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Robert Wood

, turbulence, surface fluxes, latent heat release, and entrainment. In many cases, particularly over the oceans, precipitation also exerts important controls on the STBL. This section describes our state of knowledge of the key controlling processes separately and section 6 focuses on the critical interplay between these processes. a. Radiative driving of stratocumulus Longwave radiative cooling at the cloud top is the primary cause of convection in stratocumulus ( Lilly 1968 ; Nicholls 1984 , 1989

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Markus Gross, Hui Wan, Philip J. Rasch, Peter M. Caldwell, David L. Williamson, Daniel Klocke, Christiane Jablonowski, Diana R. Thatcher, Nigel Wood, Mike Cullen, Bob Beare, Martin Willett, Florian Lemarié, Eric Blayo, Sylvie Malardel, Piet Termonia, Almut Gassmann, Peter H. Lauritzen, Hans Johansen, Colin M. Zarzycki, Koichi Sakaguchi, and Ruby Leung

from radiative heating profiles is considered in the calculation of entrainment at the top of the cloudy boundary layer in the turbulence schemes by Lock et al. (2000) and Bretherton and Park (2009) , which improves the radiation–turbulence coupling from the perspective of time stepping. Some modern parameterizations are designed to handle multiple atmospheric processes in a unified way. Examples include the eddy diffusivity–mass flux (EDMF) scheme of Siebesma et al. (2007) and the Cloud

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Volkmar Wirth, Michael Riemer, Edmund K. M. Chang, and Olivia Martius

conservation of total energy following the 3D flow); is the velocity vector, ω is the pressure vertical velocity, and α is the specific volume. In (3) , the first two terms on the right-hand side represent baroclinic and barotropic conversion, respectively. The third term on the right-hand side also represents an energy transfer between the mean flow and the eddies, but averages out to zero in the time mean. Following Orlanski and Sheldon (1993) , the energy flux can be written as follows: where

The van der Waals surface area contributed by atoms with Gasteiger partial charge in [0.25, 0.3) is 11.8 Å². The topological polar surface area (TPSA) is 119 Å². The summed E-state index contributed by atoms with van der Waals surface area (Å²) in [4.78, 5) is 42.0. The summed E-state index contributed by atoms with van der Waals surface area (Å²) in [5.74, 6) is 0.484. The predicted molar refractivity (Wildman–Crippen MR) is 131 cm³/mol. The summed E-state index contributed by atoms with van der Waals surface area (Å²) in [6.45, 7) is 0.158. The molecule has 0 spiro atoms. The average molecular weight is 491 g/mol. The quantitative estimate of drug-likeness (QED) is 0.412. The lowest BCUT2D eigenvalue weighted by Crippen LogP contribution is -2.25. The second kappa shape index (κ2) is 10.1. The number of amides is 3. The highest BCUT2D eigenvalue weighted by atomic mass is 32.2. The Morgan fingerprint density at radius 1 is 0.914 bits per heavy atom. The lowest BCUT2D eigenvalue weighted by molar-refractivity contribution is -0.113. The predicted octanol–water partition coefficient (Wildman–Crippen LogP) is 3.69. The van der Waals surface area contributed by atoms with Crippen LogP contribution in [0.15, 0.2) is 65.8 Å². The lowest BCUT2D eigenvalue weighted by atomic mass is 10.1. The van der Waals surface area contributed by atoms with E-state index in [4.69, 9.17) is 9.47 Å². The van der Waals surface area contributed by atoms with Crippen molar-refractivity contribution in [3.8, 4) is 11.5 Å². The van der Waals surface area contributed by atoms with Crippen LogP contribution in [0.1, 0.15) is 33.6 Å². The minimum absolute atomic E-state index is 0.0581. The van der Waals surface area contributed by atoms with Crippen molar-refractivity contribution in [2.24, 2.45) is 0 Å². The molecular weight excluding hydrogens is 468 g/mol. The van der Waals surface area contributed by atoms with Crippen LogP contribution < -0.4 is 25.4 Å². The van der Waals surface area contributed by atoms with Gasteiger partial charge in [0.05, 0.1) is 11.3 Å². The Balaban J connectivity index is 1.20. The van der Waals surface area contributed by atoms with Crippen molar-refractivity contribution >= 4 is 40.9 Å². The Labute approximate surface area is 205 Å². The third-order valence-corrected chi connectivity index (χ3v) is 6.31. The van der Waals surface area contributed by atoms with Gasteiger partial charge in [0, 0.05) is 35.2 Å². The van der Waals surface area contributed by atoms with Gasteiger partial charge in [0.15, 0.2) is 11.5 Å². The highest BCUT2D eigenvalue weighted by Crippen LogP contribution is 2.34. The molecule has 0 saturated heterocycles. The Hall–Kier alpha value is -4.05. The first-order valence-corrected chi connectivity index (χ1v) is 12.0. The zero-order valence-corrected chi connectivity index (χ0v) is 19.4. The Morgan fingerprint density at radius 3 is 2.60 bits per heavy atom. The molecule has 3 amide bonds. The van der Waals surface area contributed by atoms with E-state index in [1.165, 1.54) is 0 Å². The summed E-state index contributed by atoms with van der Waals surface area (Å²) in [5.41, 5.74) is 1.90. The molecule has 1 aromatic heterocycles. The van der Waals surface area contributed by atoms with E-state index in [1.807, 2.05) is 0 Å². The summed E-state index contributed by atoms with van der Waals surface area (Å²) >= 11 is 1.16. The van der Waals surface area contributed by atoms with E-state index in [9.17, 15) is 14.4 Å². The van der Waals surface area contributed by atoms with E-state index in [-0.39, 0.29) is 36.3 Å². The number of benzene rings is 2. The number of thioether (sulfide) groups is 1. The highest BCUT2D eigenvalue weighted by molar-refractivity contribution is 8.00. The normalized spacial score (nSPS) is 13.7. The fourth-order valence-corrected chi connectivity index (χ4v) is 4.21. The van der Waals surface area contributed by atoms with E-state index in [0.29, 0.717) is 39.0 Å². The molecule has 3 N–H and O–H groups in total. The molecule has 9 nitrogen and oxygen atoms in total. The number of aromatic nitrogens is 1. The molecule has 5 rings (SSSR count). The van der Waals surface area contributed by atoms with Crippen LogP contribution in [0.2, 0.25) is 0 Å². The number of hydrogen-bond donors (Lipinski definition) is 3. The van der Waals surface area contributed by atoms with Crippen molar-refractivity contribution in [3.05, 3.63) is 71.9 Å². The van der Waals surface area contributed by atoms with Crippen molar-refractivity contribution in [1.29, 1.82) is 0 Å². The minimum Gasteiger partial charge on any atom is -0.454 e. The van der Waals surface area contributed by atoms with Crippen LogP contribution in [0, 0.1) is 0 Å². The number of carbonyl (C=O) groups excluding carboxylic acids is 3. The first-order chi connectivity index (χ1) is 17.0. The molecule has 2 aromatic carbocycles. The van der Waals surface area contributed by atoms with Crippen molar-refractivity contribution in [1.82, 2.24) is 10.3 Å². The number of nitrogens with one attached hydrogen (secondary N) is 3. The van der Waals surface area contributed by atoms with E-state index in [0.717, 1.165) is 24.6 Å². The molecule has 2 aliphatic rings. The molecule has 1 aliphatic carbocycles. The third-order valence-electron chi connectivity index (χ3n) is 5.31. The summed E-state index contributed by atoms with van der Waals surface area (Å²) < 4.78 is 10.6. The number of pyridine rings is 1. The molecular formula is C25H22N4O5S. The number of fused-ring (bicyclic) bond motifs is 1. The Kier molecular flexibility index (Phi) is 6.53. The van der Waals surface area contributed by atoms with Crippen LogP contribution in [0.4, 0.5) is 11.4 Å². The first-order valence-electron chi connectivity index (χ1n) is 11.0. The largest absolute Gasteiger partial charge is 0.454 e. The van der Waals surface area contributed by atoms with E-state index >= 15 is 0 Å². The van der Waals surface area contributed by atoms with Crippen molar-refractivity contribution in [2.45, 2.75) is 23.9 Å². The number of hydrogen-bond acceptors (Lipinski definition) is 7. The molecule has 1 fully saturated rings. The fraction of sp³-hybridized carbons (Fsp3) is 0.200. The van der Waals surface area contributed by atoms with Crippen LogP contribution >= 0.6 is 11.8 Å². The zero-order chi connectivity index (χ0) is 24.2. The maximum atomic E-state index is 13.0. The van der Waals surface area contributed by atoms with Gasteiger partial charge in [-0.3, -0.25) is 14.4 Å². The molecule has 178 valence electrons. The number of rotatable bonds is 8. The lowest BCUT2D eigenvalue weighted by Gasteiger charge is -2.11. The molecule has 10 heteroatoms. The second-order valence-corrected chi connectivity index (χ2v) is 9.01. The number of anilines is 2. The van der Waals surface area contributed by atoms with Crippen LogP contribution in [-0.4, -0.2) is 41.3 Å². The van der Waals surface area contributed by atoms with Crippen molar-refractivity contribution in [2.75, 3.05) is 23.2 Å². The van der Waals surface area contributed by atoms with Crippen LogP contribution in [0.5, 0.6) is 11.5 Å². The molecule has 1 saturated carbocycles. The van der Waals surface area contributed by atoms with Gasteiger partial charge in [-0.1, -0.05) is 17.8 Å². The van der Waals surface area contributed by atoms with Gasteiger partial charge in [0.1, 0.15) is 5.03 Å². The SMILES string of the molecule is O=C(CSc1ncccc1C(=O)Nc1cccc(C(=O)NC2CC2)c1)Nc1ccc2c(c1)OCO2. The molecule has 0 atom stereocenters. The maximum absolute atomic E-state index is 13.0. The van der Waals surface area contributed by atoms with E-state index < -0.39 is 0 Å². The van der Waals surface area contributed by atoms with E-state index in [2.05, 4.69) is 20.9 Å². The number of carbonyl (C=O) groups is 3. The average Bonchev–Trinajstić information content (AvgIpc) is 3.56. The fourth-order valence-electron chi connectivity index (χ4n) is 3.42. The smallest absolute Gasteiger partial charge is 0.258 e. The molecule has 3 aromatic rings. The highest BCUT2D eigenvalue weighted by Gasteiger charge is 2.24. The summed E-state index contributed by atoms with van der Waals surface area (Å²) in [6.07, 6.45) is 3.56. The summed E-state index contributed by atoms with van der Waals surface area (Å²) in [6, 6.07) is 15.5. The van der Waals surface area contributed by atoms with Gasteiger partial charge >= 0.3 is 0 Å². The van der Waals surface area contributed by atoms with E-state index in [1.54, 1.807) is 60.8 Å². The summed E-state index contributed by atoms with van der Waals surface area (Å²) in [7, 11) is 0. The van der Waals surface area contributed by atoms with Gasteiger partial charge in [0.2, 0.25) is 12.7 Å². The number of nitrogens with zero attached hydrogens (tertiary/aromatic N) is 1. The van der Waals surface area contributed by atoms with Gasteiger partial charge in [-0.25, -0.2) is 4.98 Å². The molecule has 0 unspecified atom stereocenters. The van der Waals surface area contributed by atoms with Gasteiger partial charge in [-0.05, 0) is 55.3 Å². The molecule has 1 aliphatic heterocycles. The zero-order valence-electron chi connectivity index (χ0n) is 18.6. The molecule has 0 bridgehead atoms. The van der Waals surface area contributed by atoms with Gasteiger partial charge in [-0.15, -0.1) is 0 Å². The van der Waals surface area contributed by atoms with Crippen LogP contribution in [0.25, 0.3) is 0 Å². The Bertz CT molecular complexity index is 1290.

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T. N. Krishnamurti

symmetric monsoon in a generalcirculation model. The model included oceans to thesouth, and land areas with mountains to the north.Other features were air-sea interaction, convective adjustment, detailed radiative processes and large scalecondensation. With the inclusion of mountains and amean July solar insolation input the model simulateda realistic monsoon including such features as: themonsoon trough, monsoon rainfall, warm troposphere,tropical easterly jet, strong Hadley circulation andlower

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Tammy M. Weckwerth and David B. Parsons

Horizontal convective rolls are a common form of boundary layer convection manifested as counterrotating vortices about the horizontally oriented axis. Clouds often form atop the updraft branches of rolls (e.g., Kuettner 1959 , 1971 ; LeMone and Pennell 1976 ; Christian and Wakimoto 1989 ). Rolls and cloud streets can extend hundreds of kilometers and last several hours. The conditions necessary for roll development and maintenance are surface-layer heat flux, some minimal low-level wind shear, and

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John Molinari and Michael Dudek

. A model that allowedcondensation only upon grid-scale saturation wouldfail to reproduce this heat source. (iii) Large vertical fluxes of heat, moisture, andother quantities by cumulus convection occur on scalesunresolvable by hydrostatic model grids. A model thatdid not implicitly include such subgrid-scale sourceterms could not accurately predict grid-scale evolutionwhen convection was active. The sum of net condensation heating (or moistening) in the column [(ii) above] and convective

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David M. Schultz and Philip N. Schumacher

that “slantwise convection” is not appropriate terminology to describe the circulations that release CSI. Taking the fluid dynamicists’ definition of convection to be a circulation that results in positive heat flux, Thorpe and Rotunno (1989) note that the heat flux with CSI circulations can be negative in certain cases (e.g., Miller 1984 ), and, hence, these circulations formally should not be considered “convection.” These thoughts on terminology, however, are not shared by all in the

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